WORST LOSS: There are really only two choices here and they happened almost simultaneously in Tennessee. Thanks to a couple of dubious targeting penalties and four turnovers in the final 15:19, Georgia choked away a late lead at Vanderbilt. But ultimately the more significant defeat was South Carolina yielding two fourth-quarter field goals to lose 23-21 at Tennessee. The first win over a ranked team by the Vols in 19 tries since 2009 ended up costing the Gamecocks the SEC East title.
BEST GAME: You couldn’t have asked for a better opener than the 38-35 Georgia-Clemson thriller. The Georgia-Georgia Tech rivalry showdown was loaded with drama. But the all-time classic was the 44-41 Georgia-LSU battle between former teammates Aaron Murray and Zach Mettenberger when the two teams basically alternated scoring on 11 consecutive possessions until the Bulldogs finally stopped Mettenberger on fourth down in the final minute to end it.
MEMORABLE MOMENT: It’s hard to have a better walk-off collegiate moment than former Augusta Christian star William Banks breaking 53 yards to set up Georgia Southern’s winning touchdown against Florida in the Eagles’ final game before moving up to Division I-A. But nothing can beat the 109-yard missed field goal return by Auburn’s Chris Davis with no time left to end Alabama’s dynasty quest.
UNFORGETTABLE LOWLIGHT: If Auburn ends up winning the BCS title next month, they can thank Georgia linebacker Josh Harvey-Clemons for helping deliver it to the Tigers. Harvey-Clemons tipped a surely failed fourth-and-18 pass away from teammate Trey Matthews and straight into the hands of Tigers receiver Ricardo Louis for a 73-yard touchdown with 25 seconds left. I called it the “Alley-Oops” but folks on the Plains are hailing it as the “Immaculate Deflection.”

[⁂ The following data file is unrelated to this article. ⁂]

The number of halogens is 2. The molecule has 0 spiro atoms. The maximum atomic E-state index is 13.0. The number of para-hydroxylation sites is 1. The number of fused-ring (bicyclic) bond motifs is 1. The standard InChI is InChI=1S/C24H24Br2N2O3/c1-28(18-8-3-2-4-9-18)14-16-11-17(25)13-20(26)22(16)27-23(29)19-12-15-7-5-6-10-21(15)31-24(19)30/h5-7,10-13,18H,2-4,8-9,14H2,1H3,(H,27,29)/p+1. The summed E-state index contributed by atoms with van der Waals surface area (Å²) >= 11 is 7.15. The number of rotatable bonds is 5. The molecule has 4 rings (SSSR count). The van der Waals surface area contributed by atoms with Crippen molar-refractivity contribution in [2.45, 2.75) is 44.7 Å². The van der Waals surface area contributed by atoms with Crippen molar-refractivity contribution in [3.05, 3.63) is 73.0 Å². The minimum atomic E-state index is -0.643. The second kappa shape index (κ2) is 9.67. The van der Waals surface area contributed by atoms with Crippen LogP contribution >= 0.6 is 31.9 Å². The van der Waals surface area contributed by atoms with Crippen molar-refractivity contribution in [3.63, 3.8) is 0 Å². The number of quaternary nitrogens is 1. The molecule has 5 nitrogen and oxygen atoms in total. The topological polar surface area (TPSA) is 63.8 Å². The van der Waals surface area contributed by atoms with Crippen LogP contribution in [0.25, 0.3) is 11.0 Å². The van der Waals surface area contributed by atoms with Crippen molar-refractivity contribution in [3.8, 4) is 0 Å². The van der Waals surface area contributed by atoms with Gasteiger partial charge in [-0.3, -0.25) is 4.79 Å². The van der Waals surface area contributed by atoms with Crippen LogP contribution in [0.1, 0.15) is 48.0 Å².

BEST SENIOR: This has to be a three-way tie between arguably the three best quarterbacks to ever play at Clemson, South Carolina and Georgia. Tajh Boyd was mostly magnificent at Clemson, but failing to never beat the Gamecocks will weigh heavy. Connor Shaw was the ultimate gamer for the Gamecocks, proving better than we ever thought he could be. And Aaron Murray was a classy competitor who never quit until his knee gave out after breaking most SEC passing records despite never winning a championship. This region’s fans never had it so good.
COSTLIEST INJURY: They’re a big part of the game and every team has to handle them, of course. But Georgia had more catastrophic injuries to key skill players than any team should have to endure. The two biggest, however, were in consecutive weeks to star running backs Todd Gurley and Keith Marshall. Those two losses led to the midseason slide that ruined the Bulldogs’ championship chances. If just one of them had been healthy against Missouri and Vandy, who knows how things would have turned out.
BIGGEST DISAPPOINTMENT: Vad Lee didn’t pan out as hoped at the helm of Georgia Tech’s option offense. Injury (and perhaps motivation) kept Jadeveon Clowney from being the Heisman-caliber disruptive force that was envisioned. But nobody had a worse year than Bulldogs defensive coordinator Todd Grantham. Even having to replace eight NFL departures is no excuse for sending out a defense that never seemed to improve.
It will be hard for 2014 to measure up by comparison to this memorable season.